Table Talk: Doctrine

March 03, 2011

Hear Rev. Dr. Carl R. Trueman, vice president for academic affairs, interviewed by Michael Reeves on "Table Talk" (the Theology Network podcast) on the meaning of "doctrine" and its implications in the Christian life.

Click here the complete interview


[EXCERPT]

Michael Reeves: We're going to talking together around the table about doctrine, and the role of doctrine. Now, we get the Bible, biblical study, evangelicalism—we're into that. But, just the very word "doctrine" itself is very off-putting: I think that's quite revealing.

Carl Trueman: Yeah, it often has a kind of divisive sound to it, but the bottom line is that all it simply means is "teaching." Doctrine simply reflects the fact that the Bible teaches things about God, and doctrine is what we understand the Bible to teach, essentially.

MR: It's interesting the way you phrase that, because I think quite often it's thought of as "the things we believe." You're putting a bit more strongly, these are not simply things we believe, these are truths to be taught. I think that's one of the reasons we can feel uncomfortable about this, there's an absoluteness about these things.

CT: Oh, absolutely. The Bible makes clear claims about God, about who he is and what he's done in history. So doctrine is, by its very nature, exclusive. I think when you look at the nature of the New Testament, certainly Paul's understanding of doctrine was not that it was divisive, but it's actually doctrine that unites Christians. At the start of Romans 16, Paul tells the Roman Christians to beware of those who are divisive, and the way he describes their divisiveness is that they departed from the teaching they received. In other words, the divisive guys are the non-doctrinal ones, the ones who stand in conflict with the doctrine that Paul has taught.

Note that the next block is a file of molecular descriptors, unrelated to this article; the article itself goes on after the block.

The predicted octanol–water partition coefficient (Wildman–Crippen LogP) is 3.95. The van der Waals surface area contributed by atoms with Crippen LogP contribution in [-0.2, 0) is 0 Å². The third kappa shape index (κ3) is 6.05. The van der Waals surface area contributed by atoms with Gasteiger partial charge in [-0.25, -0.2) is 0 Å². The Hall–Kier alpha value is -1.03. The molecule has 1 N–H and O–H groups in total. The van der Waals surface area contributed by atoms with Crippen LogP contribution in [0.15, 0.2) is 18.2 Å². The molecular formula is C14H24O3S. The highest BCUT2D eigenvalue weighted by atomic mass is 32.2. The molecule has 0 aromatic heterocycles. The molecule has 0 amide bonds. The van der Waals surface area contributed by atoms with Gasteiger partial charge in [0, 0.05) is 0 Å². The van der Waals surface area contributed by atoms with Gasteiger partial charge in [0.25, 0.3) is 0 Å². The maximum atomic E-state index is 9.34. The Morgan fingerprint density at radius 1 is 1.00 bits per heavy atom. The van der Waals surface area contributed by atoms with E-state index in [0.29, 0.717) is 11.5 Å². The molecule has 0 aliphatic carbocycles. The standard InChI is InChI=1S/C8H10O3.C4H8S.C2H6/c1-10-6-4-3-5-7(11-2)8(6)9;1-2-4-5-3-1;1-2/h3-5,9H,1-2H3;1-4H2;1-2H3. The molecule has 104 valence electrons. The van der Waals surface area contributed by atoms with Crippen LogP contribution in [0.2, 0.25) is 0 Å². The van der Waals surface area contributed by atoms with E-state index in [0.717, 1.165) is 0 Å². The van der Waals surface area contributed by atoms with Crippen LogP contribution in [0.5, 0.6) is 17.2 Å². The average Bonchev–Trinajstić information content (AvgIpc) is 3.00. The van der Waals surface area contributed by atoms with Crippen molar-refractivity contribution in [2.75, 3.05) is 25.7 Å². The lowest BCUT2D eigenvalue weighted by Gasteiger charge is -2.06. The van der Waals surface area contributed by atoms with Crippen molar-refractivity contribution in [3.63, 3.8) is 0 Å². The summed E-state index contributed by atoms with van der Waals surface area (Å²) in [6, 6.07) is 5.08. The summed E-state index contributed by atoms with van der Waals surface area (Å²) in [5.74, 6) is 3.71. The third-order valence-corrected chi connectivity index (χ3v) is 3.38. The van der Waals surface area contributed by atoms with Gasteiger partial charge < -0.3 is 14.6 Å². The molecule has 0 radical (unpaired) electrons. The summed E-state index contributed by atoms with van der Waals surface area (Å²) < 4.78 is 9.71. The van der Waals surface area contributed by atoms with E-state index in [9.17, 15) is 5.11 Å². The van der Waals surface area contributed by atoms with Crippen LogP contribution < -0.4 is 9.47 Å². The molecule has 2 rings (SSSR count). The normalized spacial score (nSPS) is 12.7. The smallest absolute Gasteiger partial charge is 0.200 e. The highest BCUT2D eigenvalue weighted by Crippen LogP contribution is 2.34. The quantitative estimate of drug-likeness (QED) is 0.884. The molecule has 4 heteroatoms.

MR: That's so counter-cultural today, isn't it?

CT: Absolutely. We live, I think, in an anti-authoritarian age, and doctrine implies authority. It implies an external authority to which we must give an account, and we don't like that.

MR: Because doctrine is talking about God's truth, isn't it?

CT: Yes, doctrine is in some ways an articulation of God's claim on us.

MR: So what is the role of doctrine in the Christian life?

CT: I think as Christians we are exhorted by Paul to study the Scriptures, to pay heed to the form of sound words that is being passed on. So, clearly Paul understands the Christian faith to have a strong doctrinal component. I think when doctrine is correctly taught and correctly understood, it should terminate in doxology. Hearing the great truths of God proclaimed Sunday by Sunday, reflecting upon them as we hear the Bible read, or as we read it for ourselves, should ultimately drive us to our knees. Doctrine tells us who God is and who we are in his presence, and that has a most practical result: worship. The early church doctrine is in some ways is the development of the the early church's reflection on the cry of praise: "Jesus is Lord;" a reflection upon the baptismal formula of the Father, Son, and Holy Spirit. So, doctrine is doxological.

Click here for the complete interview